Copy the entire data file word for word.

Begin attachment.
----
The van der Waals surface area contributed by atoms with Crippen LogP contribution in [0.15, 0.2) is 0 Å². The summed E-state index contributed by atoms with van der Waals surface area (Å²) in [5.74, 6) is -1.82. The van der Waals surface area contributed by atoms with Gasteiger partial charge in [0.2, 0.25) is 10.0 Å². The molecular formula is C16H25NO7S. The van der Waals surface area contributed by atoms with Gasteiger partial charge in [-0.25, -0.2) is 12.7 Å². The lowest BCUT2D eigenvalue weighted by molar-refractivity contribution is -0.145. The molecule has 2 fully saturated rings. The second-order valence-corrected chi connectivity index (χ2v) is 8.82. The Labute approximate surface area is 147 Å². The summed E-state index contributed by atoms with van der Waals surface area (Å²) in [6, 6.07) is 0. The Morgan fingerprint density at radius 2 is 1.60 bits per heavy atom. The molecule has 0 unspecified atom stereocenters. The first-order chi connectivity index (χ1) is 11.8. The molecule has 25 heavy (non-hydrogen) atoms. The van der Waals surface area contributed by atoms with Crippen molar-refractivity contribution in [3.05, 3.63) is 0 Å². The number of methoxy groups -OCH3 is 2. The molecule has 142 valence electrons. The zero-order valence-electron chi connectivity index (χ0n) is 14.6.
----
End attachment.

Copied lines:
The van der Waals surface area contributed by atoms with Crippen LogP contribution in [0.15, 0.2) is 0 Å². The summed E-state index contributed by atoms with van der Waals surface area (Å²) in [5.74, 6) is -1.82. The van der Waals surface area contributed by atoms with Gasteiger partial charge in [0.2, 0.25) is 10.0 Å². The molecular formula is C16H25NO7S. The van der Waals surface area contributed by atoms with Gasteiger partial charge in [-0.25, -0.2) is 12.7 Å². The lowest BCUT2D eigenvalue weighted by molar-refractivity contribution is -0.145. The molecule has 2 fully saturated rings. The second-order valence-corrected chi connectivity index (χ2v) is 8.82. The Labute approximate surface area is 147 Å². The summed E-state index contributed by atoms with van der Waals surface area (Å²) in [6, 6.07) is 0. The Morgan fingerprint density at radius 2 is 1.60 bits per heavy atom. The molecule has 0 unspecified atom stereocenters. The first-order chi connectivity index (χ1) is 11.8. The molecule has 25 heavy (non-hydrogen) atoms. The van der Waals surface area contributed by atoms with Crippen molar-refractivity contribution in [3.05, 3.63) is 0 Å². The number of methoxy groups -OCH3 is 2. The molecule has 142 valence electrons. The zero-order valence-electron chi connectivity index (χ0n) is 14.6.